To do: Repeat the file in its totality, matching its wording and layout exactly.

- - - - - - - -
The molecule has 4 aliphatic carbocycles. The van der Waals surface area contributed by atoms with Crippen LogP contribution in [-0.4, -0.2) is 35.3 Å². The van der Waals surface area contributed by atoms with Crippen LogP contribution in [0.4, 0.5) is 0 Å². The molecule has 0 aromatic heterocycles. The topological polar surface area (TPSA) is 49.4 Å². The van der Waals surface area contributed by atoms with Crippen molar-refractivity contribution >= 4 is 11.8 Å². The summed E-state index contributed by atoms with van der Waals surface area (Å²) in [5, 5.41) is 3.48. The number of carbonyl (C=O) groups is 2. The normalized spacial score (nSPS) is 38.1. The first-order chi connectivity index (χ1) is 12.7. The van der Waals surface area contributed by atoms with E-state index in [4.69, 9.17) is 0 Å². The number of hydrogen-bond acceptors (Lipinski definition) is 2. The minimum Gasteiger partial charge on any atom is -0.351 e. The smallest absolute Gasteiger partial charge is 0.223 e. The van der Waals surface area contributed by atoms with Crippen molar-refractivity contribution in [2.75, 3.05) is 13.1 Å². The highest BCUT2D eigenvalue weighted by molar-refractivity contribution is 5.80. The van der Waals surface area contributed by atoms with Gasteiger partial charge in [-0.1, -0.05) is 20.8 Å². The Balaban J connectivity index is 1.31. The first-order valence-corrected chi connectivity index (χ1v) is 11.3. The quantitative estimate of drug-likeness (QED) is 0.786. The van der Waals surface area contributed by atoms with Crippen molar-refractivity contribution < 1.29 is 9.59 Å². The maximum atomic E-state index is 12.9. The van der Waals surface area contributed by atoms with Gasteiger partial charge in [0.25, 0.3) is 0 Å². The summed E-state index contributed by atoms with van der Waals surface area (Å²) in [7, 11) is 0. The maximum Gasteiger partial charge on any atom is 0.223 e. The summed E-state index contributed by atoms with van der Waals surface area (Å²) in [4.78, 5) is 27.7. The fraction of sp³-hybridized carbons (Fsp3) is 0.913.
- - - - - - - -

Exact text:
The molecule has 4 aliphatic carbocycles. The van der Waals surface area contributed by atoms with Crippen LogP contribution in [-0.4, -0.2) is 35.3 Å². The van der Waals surface area contributed by atoms with Crippen LogP contribution in [0.4, 0.5) is 0 Å². The molecule has 0 aromatic heterocycles. The topological polar surface area (TPSA) is 49.4 Å². The van der Waals surface area contributed by atoms with Crippen molar-refractivity contribution >= 4 is 11.8 Å². The summed E-state index contributed by atoms with van der Waals surface area (Å²) in [5, 5.41) is 3.48. The number of carbonyl (C=O) groups is 2. The normalized spacial score (nSPS) is 38.1. The first-order chi connectivity index (χ1) is 12.7. The van der Waals surface area contributed by atoms with E-state index in [4.69, 9.17) is 0 Å². The number of hydrogen-bond acceptors (Lipinski definition) is 2. The minimum Gasteiger partial charge on any atom is -0.351 e. The smallest absolute Gasteiger partial charge is 0.223 e. The van der Waals surface area contributed by atoms with Crippen molar-refractivity contribution in [2.75, 3.05) is 13.1 Å². The highest BCUT2D eigenvalue weighted by molar-refractivity contribution is 5.80. The van der Waals surface area contributed by atoms with Gasteiger partial charge in [-0.1, -0.05) is 20.8 Å². The Balaban J connectivity index is 1.31. The first-order valence-corrected chi connectivity index (χ1v) is 11.3. The quantitative estimate of drug-likeness (QED) is 0.786. The van der Waals surface area contributed by atoms with Crippen molar-refractivity contribution < 1.29 is 9.59 Å². The maximum atomic E-state index is 12.9. The van der Waals surface area contributed by atoms with Gasteiger partial charge in [0.25, 0.3) is 0 Å². The summed E-state index contributed by atoms with van der Waals surface area (Å²) in [7, 11) is 0. The maximum Gasteiger partial charge on any atom is 0.223 e. The summed E-state index contributed by atoms with van der Waals surface area (Å²) in [4.78, 5) is 27.7. The fraction of sp³-hybridized carbons (Fsp3) is 0.913.